Patrick’s Day (2014)
Terry McMahon let out a lot of anger with his impressive debut feature, Charlie Casanova, and this time around there’s still an angry tinge seeping through his movie, but there’s also a heartbreaking sadness to it all, thanks to McMahon’s script and direction, and some flawless performances from the main actors.
Moe Dunford plays Patrick, a young man suffering from schizophrenia. He lives in a home, works part-time in a supermarket, and enjoys regular visits from his mother (Kerry Fox). His birthday also happens to be St. Patrick’s Day, a day full of fun, silly headwear, parades, and funfair rides. On this particular St. Patrick’s Day, Patrick is separated from his mother and so gets to wander around for a while on his own. He heads back to the hotel that they’re staying at, while his mother tries to convince a police officer (Philip Jackson) that she needs to find her son ASAP. While waiting around, Patrick meets a woman named Karen (Catherine Walker). These two lost souls enjoy a wonderful night together, but then a cold dose of reality starts to set in the next morning. Patrick’s in love, his mother is angry, and Karen is, well, slightly confused by the whole situation.
Both cinematic in terms of individual moments and mood created, and yet uncinematic in just how real and affecting the whole thing is, McMahon has really created something special here. A film about mental illness that strips away all of the typical sweetness and polish, while also taking viewers on an emotional rollercoaster that yields momentary pleasures in amongst a number of great pains. A story told by Kerry Fox in the second half of the movie, about how she helped her son deal with the death of a beloved family pet is one of the most emotionally-conflicting cinema moments I’ve experienced in recent years.
Starting with a camera shot that shows the main character through the bars of a cage (albeit a supermarket cage used to load and unload goods), McMahon is at great pains to ensure that viewers realise Patrick is caged all throughout the movie, be it by those thinking that they are acting in his best interests, anyone looking to take advantage of him, or the ever-present confines that his mental state creates. The script is very strong, very strong indeed, with McMahon showing a depth of knowledge that would suggest he knows a lot about the central subject matter. It’s good to see that he very early on decides to disabuse viewers of preconceptions – schizophrenia is not just a multiple personality disorder. It can be much more than that, much worse, and the jokes aren’t funny to people who have seen even the smallest glimpse of the reality of it.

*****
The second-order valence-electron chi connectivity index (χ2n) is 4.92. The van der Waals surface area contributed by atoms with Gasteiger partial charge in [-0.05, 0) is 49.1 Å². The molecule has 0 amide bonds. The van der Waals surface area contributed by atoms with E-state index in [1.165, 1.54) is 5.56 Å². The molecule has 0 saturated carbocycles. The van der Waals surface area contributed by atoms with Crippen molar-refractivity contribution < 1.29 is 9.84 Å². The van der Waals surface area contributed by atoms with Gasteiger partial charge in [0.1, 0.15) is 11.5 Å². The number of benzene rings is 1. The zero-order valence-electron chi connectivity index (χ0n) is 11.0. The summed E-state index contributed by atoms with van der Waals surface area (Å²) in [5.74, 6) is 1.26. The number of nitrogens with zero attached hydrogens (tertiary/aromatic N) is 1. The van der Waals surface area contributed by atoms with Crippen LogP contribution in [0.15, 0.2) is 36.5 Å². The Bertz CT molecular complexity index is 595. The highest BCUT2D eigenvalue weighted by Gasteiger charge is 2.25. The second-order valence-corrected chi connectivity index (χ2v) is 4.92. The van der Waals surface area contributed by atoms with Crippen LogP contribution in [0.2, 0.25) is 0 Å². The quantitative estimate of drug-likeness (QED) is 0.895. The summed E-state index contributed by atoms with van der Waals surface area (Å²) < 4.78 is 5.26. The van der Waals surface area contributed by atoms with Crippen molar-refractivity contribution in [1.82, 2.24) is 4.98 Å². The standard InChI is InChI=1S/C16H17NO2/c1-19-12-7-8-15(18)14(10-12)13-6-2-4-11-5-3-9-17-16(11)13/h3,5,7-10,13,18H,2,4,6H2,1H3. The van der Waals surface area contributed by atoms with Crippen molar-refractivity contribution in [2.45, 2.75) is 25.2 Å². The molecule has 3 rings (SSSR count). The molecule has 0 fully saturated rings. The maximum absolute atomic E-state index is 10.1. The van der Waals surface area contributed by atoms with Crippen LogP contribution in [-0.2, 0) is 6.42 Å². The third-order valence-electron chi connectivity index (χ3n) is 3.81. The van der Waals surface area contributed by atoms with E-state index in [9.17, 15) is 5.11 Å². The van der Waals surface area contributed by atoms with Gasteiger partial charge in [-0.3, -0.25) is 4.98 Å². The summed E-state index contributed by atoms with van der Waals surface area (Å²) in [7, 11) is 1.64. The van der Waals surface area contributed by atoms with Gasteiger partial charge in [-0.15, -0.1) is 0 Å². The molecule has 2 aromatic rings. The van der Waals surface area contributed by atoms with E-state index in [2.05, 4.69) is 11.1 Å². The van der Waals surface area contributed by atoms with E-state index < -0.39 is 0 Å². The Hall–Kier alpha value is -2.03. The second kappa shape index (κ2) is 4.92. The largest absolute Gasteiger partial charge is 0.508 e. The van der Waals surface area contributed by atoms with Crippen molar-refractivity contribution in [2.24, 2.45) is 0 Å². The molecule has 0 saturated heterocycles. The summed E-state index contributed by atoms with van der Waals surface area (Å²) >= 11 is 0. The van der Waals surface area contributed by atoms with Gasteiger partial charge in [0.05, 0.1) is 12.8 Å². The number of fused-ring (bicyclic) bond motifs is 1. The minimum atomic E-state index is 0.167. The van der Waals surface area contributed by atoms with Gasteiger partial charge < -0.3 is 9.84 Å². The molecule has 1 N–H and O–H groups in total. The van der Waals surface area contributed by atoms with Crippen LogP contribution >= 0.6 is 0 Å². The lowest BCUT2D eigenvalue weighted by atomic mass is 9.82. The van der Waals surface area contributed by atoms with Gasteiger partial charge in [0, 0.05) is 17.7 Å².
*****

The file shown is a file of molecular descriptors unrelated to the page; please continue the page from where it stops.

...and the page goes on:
If the script and direction are strong, the performances are almost flawless. Philip Jackson seems slightly out of place, as a police officer with a droll sense of humour, but Aaron Monaghan is very sweet as Patrick’s friend, Freddie, and Catherine Walker does well in the role of Karen. With no disrespect to them, however, the entire movie belongs to Dunford and Fox. The former gives a performance so good that it’s hard to believe that it’s just an acting performance. The latter may make you loathe her at times, may make you disgusted, but also makes you care about the permanent difficulties of looking after a loved one so afflicted. I would try to heap more praise on both stars, but there really aren’t enough long words in my vocabulary to do them justice.
There’s still room for improvement, I didn’t personally care for the strange development of the character played by Jackson, but Patrick’s Day deserves to be seen, raved about, and then seen by even more people. Even anyone STILL reeling from the primal scream of Charlie Casanova.
WRITER/DIRECTOR: TERRY MCMAHON
STARS: MOE DUNFORD, KERRY FOX, CATHERINE WALKER, PHILIP JACKSON, AARON MONAGHAN,
RUNTIME: 102 MINS APPROX